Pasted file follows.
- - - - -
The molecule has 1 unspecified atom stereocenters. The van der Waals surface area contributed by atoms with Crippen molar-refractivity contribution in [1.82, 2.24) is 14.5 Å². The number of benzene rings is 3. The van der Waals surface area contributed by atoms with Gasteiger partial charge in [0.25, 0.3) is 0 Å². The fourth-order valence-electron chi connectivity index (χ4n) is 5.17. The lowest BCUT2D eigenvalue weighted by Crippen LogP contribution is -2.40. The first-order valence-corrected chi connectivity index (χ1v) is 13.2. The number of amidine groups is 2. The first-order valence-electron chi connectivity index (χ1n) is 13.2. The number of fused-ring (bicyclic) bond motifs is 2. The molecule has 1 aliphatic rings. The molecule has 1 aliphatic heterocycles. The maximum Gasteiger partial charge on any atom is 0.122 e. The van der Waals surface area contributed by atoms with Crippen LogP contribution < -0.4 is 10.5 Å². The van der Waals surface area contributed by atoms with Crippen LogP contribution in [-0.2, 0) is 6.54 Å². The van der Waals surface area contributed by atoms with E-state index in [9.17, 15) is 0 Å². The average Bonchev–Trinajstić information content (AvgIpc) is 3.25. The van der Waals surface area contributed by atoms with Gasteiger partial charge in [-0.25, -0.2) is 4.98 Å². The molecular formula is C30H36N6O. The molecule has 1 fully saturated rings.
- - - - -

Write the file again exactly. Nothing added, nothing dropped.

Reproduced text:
The molecule has 1 unspecified atom stereocenters. The van der Waals surface area contributed by atoms with Crippen molar-refractivity contribution in [1.82, 2.24) is 14.5 Å². The number of benzene rings is 3. The van der Waals surface area contributed by atoms with Gasteiger partial charge in [0.25, 0.3) is 0 Å². The fourth-order valence-electron chi connectivity index (χ4n) is 5.17. The lowest BCUT2D eigenvalue weighted by Crippen LogP contribution is -2.40. The first-order valence-corrected chi connectivity index (χ1v) is 13.2. The number of amidine groups is 2. The first-order valence-electron chi connectivity index (χ1n) is 13.2. The number of fused-ring (bicyclic) bond motifs is 2. The molecule has 1 aliphatic rings. The molecule has 1 aliphatic heterocycles. The maximum Gasteiger partial charge on any atom is 0.122 e. The van der Waals surface area contributed by atoms with Crippen LogP contribution < -0.4 is 10.5 Å². The van der Waals surface area contributed by atoms with Crippen LogP contribution in [-0.2, 0) is 6.54 Å². The van der Waals surface area contributed by atoms with E-state index in [9.17, 15) is 0 Å². The average Bonchev–Trinajstić information content (AvgIpc) is 3.25. The van der Waals surface area contributed by atoms with Gasteiger partial charge in [-0.25, -0.2) is 4.98 Å². The molecular formula is C30H36N6O. The molecule has 1 fully saturated rings.